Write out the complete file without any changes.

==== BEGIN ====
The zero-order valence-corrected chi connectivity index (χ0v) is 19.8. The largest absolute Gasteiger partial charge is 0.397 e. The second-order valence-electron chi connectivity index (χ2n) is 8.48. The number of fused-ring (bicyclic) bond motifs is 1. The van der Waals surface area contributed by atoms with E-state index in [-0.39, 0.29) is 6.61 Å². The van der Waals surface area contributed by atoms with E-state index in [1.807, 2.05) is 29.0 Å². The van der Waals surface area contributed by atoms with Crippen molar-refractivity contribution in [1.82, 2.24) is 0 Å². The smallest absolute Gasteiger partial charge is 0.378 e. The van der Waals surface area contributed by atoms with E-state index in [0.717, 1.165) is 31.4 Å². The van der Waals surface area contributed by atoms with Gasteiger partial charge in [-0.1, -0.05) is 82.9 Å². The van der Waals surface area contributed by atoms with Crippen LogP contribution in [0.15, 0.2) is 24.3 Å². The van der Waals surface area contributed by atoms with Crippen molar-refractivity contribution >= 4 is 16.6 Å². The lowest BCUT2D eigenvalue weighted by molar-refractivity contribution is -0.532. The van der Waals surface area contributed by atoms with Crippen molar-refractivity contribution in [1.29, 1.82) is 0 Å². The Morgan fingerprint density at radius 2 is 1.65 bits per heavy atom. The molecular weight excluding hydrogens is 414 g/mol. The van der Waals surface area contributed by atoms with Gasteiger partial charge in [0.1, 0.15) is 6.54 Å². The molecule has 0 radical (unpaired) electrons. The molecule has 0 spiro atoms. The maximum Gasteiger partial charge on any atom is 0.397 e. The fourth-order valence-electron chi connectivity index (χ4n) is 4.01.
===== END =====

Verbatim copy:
The zero-order valence-corrected chi connectivity index (χ0v) is 19.8. The largest absolute Gasteiger partial charge is 0.397 e. The second-order valence-electron chi connectivity index (χ2n) is 8.48. The number of fused-ring (bicyclic) bond motifs is 1. The van der Waals surface area contributed by atoms with E-state index in [-0.39, 0.29) is 6.61 Å². The van der Waals surface area contributed by atoms with E-state index in [1.807, 2.05) is 29.0 Å². The van der Waals surface area contributed by atoms with Crippen molar-refractivity contribution in [1.82, 2.24) is 0 Å². The smallest absolute Gasteiger partial charge is 0.378 e. The van der Waals surface area contributed by atoms with E-state index in [0.717, 1.165) is 31.4 Å². The van der Waals surface area contributed by atoms with Gasteiger partial charge in [-0.1, -0.05) is 82.9 Å². The van der Waals surface area contributed by atoms with Crippen LogP contribution in [0.15, 0.2) is 24.3 Å². The van der Waals surface area contributed by atoms with Crippen molar-refractivity contribution >= 4 is 16.6 Å². The lowest BCUT2D eigenvalue weighted by molar-refractivity contribution is -0.532. The van der Waals surface area contributed by atoms with Crippen molar-refractivity contribution in [1.29, 1.82) is 0 Å². The Morgan fingerprint density at radius 2 is 1.65 bits per heavy atom. The molecular weight excluding hydrogens is 414 g/mol. The van der Waals surface area contributed by atoms with Gasteiger partial charge in [0.1, 0.15) is 6.54 Å². The molecule has 0 radical (unpaired) electrons. The molecule has 0 spiro atoms. The maximum Gasteiger partial charge on any atom is 0.397 e. The fourth-order valence-electron chi connectivity index (χ4n) is 4.01.